Fast forwarding to 2022-2023, the -0.1% policy rate and YCC have remained in effect. However, Japan has not been immune to inflationary pressures felt worldwide, as the economy experienced CPI growth of more than 2% for the first time in decades. There has been much speculation over the BOJ’s exit from ultra-loose monetary policy, since the current economic situation represents a potential turning point for an economy mired in low inflation for so long.






Figure 5: USD/JPY and 10-year JGB yields over a one year period from 5 Dec 2022 to 5 Dec 2023. 

Sources: NASDAQ, 

The BOJ’s dilemma

Sticky inflation globally has put the BOJ in a tough spot. Central bank rate hikes since 2022 and the recent October surge in US Treasuries have exerted upward pressure on 10-year JGB yields, forcing the BOJ to purchase large volumes of JGBs to keep JGB yields within YCC’s tolerance band. Such manoeuvres have been costly. In January 2023, the BOJ made bond purchases exceeding 13 trillion Yen ($100 billion) in one week to defend YCC.


Large policy rate differentials between the BOJ and other central banks have also weakened the Yen significantly (Figure 5), fueling imported inflation. To make YCC more sustainable and defend the falling Yen, the BOJ has made gradual adjustments to YCC (see (1), (2) and (3) in Figure 2), signalling an intention to tighten monetary policy as Japan revives inflation.


Essentially, the BOJ is pressured to tighten monetary policy in line with the rest of the world. However, a premature tightening risks putting Japan’s economy back into its malaise of low growth and low inflation. Thus, Japanese households have had to cope with elevated living costs while the BOJ remains reluctant to tighten policy. 


What does policy normalisation look like? 

The trajectory of prices and wages in the economy is the top concern for the BOJ as it continues to mull over its exit from YCC and negative interest rate policy. According to BOJ governor Kazuo Ueda, the BOJ is looking for a virtuous wage-price cycle as ‘conviction that sustained achievement of our (2%) price target comes into sight.’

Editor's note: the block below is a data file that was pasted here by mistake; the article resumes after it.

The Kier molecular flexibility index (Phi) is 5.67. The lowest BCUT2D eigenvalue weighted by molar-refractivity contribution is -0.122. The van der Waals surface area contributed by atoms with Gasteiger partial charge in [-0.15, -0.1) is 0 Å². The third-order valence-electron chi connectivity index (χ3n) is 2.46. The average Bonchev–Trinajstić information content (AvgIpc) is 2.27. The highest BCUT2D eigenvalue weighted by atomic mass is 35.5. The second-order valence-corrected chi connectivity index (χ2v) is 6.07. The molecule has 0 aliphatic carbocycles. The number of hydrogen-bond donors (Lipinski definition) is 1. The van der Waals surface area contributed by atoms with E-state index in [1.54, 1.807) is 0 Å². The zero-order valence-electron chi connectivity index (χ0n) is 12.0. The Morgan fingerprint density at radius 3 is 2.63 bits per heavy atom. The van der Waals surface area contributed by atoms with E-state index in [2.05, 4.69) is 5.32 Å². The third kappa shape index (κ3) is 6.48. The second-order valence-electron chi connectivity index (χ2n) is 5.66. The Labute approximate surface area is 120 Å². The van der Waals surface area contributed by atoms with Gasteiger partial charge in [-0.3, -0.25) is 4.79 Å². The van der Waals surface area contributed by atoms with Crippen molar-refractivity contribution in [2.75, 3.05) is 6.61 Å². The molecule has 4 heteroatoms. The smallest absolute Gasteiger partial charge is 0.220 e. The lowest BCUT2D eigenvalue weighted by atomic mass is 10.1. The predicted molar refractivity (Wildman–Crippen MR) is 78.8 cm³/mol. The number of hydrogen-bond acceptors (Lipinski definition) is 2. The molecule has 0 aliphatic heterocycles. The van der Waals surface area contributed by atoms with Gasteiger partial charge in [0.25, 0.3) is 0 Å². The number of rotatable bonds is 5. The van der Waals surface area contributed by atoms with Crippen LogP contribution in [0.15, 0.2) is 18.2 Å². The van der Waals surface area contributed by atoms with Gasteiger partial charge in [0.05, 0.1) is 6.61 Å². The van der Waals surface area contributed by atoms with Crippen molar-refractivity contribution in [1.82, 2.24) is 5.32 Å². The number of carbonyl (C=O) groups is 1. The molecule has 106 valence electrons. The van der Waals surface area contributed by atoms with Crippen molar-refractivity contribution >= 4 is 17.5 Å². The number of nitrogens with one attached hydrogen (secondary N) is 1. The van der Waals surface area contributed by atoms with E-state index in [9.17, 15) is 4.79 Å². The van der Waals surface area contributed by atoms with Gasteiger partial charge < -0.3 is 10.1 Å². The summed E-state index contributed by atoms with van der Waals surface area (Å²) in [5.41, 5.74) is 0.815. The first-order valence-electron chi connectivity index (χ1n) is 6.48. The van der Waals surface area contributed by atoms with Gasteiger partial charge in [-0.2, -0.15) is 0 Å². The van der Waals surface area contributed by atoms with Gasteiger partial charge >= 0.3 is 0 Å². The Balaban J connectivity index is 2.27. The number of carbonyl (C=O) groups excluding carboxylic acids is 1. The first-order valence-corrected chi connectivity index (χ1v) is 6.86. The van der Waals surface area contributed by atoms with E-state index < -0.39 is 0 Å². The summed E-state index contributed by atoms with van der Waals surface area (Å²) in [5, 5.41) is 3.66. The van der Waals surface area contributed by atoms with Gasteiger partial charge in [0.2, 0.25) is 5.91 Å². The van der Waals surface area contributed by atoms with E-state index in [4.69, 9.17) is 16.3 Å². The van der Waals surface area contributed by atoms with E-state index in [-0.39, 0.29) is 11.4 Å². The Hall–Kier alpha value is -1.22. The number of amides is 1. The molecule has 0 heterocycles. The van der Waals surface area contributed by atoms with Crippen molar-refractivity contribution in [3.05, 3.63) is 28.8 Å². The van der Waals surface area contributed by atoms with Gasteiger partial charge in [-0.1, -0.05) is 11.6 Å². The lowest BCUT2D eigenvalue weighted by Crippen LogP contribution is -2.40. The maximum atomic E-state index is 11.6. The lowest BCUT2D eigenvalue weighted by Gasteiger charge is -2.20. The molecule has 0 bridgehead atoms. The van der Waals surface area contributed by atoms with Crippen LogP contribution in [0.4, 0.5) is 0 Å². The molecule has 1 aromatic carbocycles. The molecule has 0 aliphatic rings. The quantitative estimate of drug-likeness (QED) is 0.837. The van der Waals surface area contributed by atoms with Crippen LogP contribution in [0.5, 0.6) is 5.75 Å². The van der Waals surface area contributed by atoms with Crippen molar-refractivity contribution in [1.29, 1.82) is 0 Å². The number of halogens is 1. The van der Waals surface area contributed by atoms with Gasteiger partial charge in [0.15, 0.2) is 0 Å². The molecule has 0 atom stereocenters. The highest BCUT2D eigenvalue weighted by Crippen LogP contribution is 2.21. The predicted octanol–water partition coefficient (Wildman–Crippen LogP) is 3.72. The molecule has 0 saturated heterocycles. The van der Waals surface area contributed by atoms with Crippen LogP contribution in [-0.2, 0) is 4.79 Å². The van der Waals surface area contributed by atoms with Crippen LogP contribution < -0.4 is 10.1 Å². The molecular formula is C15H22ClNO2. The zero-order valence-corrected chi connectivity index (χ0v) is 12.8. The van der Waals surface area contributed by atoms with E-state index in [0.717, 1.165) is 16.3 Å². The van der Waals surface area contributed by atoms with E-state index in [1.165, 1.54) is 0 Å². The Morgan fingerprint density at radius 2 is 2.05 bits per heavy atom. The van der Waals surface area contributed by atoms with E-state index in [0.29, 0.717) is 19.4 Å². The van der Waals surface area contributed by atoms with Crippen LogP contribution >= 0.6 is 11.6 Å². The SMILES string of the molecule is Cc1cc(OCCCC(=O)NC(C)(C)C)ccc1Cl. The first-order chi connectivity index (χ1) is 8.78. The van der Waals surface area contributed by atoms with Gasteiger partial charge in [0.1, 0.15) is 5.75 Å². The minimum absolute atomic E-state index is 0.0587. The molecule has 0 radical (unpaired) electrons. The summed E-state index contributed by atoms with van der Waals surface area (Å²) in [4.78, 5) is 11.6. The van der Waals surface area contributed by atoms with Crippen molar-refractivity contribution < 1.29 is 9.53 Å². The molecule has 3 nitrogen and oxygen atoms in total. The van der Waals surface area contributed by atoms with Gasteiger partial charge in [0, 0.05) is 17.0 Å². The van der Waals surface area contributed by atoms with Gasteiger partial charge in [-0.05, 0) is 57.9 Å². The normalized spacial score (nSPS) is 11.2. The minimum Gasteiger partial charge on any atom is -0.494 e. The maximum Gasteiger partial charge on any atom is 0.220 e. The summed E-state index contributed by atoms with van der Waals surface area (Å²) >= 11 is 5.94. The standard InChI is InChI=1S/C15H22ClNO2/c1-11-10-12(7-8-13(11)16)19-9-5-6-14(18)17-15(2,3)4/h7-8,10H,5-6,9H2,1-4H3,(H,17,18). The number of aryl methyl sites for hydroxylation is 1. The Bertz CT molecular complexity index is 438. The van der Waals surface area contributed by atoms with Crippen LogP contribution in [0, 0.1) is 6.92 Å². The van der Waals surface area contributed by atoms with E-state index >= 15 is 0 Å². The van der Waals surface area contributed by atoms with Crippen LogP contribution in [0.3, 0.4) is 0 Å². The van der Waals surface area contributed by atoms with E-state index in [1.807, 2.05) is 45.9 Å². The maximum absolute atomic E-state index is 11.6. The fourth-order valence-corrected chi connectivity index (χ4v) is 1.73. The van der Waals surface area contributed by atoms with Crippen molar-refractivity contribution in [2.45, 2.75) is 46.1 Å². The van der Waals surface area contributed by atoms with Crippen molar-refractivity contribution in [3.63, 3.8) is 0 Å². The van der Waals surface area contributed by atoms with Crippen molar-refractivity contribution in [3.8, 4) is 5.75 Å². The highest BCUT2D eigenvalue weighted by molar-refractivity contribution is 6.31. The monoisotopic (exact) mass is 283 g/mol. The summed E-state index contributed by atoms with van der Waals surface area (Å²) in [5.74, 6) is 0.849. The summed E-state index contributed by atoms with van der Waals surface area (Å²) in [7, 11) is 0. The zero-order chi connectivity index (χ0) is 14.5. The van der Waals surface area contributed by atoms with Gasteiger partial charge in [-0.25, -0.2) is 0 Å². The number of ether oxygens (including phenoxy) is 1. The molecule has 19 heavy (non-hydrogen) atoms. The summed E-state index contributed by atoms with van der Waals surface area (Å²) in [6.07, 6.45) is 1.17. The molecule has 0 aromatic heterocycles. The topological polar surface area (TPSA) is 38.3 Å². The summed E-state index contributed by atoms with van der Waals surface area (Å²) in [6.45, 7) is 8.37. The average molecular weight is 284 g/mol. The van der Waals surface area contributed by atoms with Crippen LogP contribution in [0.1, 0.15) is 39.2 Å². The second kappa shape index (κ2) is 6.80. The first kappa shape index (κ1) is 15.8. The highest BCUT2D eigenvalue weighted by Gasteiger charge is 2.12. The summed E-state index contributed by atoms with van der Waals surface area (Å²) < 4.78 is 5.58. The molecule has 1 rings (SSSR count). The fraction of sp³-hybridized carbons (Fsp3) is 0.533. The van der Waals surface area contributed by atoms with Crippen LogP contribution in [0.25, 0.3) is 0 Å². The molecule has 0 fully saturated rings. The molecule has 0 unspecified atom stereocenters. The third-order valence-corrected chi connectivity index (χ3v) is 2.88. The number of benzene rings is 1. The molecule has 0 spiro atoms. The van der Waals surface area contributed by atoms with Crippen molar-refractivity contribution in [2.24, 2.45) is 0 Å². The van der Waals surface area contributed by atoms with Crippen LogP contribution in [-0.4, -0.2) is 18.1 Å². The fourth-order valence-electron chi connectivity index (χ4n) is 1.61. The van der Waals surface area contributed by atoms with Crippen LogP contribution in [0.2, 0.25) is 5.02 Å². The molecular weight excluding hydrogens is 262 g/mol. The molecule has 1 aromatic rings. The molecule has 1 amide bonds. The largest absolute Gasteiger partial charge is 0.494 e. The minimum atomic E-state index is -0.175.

So far, there have been promising signs in the labour market. Unions won the highest nominal wage increase in 30 years at the annual Shunto wage negotiations with management that took place in April 2023. Companies including Meiji Yasuda Life Insurance Co. and Suntory Holdings Ltd. are reportedly targeting nominal wage growth of up to 7% for Shunto 2024.


With CPI growth above 2% for 19 consecutive months, firms have become more willing to pass on cost increases and set higher wages. Together, rising wages and prices potentially create the  virtuous wage-price cycle that positions Japan to achieve 2% inflation.



Figure 6: Real wages in Japan have been falling for 18 straight months


For 2% inflation to be sustained however, it has to be driven by rising real wages and demand. Real wages have been falling in Japan (Figure 6), indicating inflation is largely cost-push in nature and wages have not grown sufficiently to overtake rising prices. In addition, a virtuous wage-price cycle must be cemented by stable inflation expectations. The BOJ must therefore ensure positive shifts in expectations and wage and price setting behaviours are permanent before fully normalising policy. 


The BOJ’s policy normalisation will have major implications. Japanese investors are among the largest holders of foreign bonds. A rise in yields that make JGBs more attractive could trigger large reversals of flows that wreak havoc on financial markets. With Japan being such an influential driver of global markets, it is paramount for the BOJ to continue its conservative approach towards exiting decades of loose monetary policy and usher in a new era of healthy inflation and economic growth.